Even if the deed is valid or the right to disconnect is contained in the house rules, such power will still be nullified by the John Denis decision.

However, if the owner does not have any proprietary interest in the parking lot allocated by the MC, then additional by-laws may be passed by special resolution to deny the defaulting owner the allocated parking lot or the use of facilities such as the swimming pool or gymnasium.

But this does not prevent the owner from complaining to the Strata Titles Board under section 67H of Act 318 to have such by-laws revoked, and the MC may even be required to pay compensation to him if he is adversely affected by the by-laws.

While the above also applies to stratafied commercial properties, I am of the view that Act 318 and Act 663 ought to be amended to allow the MC or JMB to create a legal charge on the parcel unit belonging to a defaulting owner if the sum due is not settled after the four-week period stated in section 53. This charge should rank in priority over any prior charge created by the owner's financiers.

If the owner or his financier does not settle the sum due including any interest and legal costs within a specified period after publication of the notice of sale, then the MC or JMB can sell the unit by way of public auction if the sale has also been approved by special resolution in a general meeting.

This recovery method, widely used in many countries, has proven to be effective and our authorities should seriously consider introducing it here in the interests of all law-abiding parcel owners and the general public.

Published in the New Sunday Times, 10 May 2009

Sunday, May 3, 2009

No room for double standards

On April 16, the Federal Court ruled that Perak state assembly speaker V. Sivakumar did not have the power to suspend Mentri Besar Datuk Dr Zambry Abdul Kadir and his six executive council members from the state assembly.

One retired Court of Appeal judge, whose views had often been sought by the previous Pakatan Rakyat state administration, was obviously unhappy.

In his various articles on the Internet over the Perak fiasco, Datuk N.H. Chan described the Federal Court's decision as "perverse" as it was made "in blatant defiance" of Article 72(1) of the Federal Constitution which states that "the validity of any proceedings in the Legislative Assembly of any state shall not be questioned in any court".

Chan argued that Article 72(1) is so simple that any member of the public could interpret it as the words mean what they say. He then went on to say that judges who failed to administer justice according to the law were irresponsible, bad and renegade judges.

He had also earlier described the Ipoh High Court judicial commissioner Ridwan Ibrahim as arrogant and inexperienced in constitutional law.

I find his emotional outbursts against the judges totally unnecessary. As a lawyer, his arguments do not come across to me as convincing at all. Article 72(1) may appear simple to some, but as lawyers, we are often reminded by the words of the great British judge, Lord Denning, that the English language is not an instrument of mathematical precision.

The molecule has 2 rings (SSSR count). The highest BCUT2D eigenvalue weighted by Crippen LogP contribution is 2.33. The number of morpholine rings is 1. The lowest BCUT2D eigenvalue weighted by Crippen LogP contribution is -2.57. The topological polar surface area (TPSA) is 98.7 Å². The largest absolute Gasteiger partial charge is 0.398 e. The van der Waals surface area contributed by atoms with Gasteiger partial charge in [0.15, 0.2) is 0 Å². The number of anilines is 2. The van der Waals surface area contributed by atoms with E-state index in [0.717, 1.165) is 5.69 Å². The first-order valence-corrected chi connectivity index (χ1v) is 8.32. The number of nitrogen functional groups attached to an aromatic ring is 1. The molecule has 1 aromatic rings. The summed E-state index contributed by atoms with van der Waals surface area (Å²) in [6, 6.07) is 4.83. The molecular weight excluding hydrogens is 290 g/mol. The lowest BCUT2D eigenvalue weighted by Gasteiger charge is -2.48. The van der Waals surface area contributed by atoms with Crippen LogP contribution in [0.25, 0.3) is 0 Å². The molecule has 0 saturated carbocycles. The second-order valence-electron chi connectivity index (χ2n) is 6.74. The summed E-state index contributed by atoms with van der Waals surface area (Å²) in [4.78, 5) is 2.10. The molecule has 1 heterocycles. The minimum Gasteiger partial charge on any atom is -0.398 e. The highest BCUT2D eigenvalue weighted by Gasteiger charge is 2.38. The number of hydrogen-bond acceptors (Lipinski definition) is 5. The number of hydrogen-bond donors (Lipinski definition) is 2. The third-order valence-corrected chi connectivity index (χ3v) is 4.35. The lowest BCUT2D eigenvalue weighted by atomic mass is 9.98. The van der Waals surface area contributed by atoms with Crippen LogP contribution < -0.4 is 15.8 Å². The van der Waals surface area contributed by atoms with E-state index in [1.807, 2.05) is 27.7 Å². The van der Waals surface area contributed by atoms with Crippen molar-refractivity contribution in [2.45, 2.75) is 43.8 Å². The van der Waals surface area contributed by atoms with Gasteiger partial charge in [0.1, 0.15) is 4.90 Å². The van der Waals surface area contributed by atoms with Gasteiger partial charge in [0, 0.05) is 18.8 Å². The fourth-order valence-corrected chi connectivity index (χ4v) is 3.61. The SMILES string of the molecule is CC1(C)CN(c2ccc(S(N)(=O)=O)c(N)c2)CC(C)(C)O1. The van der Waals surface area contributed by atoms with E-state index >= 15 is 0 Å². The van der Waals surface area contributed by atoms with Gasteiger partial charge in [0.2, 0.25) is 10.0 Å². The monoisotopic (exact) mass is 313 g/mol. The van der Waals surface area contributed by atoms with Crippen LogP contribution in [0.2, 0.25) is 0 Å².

As I said in "Speaker's behaviour bizarre" (NST, Feb 22), Article 72(1) does not exclude any decision made by a committee of the state legislature from judicial scrutiny. Had Parliament intended it so, it would have added the words "or any committee thereof" in Article 72(1), similar to Article 63(1) which applies to the Dewan Rakyat.

The decision to suspend Zambry and the other executive councillors was the decision of the Committee of Special Privileges and not the state legislature. Even if the decision had been endorsed by the purported sitting of the legislature under the Tree of Comedy or Democracy (as differently named by opposing sides), it is questionable whether such proceedings are proceedings which fall within Article 72(1) (see Supreme Court decision in Haji Salleh Jafaruddin v Datuk Celestine Ujang & Ors 1986).

To my mind, the Federal Court's decision is a correct one as Article 72(1) does not expressly provide that the decision of a committee is not amenable to the jurisdiction of the courts. Yes, the words mean what they say.

In fact, the court always has the inherent duty to do justice if too strict an adherence to the doctrine of separation of powers can cause injustice or produce perverse results.

This is always the problem whenever unfettered power is vested in one individual alone, and we are helpless because the law seems to say so. But there should always be an exception if justice requires it to be done.

This reminds me of the incident in 1984 when someone inside the Libyan embassy in London fired at the crowds demonstrating outside its premises, killing policewoman Yvonne Fletcher.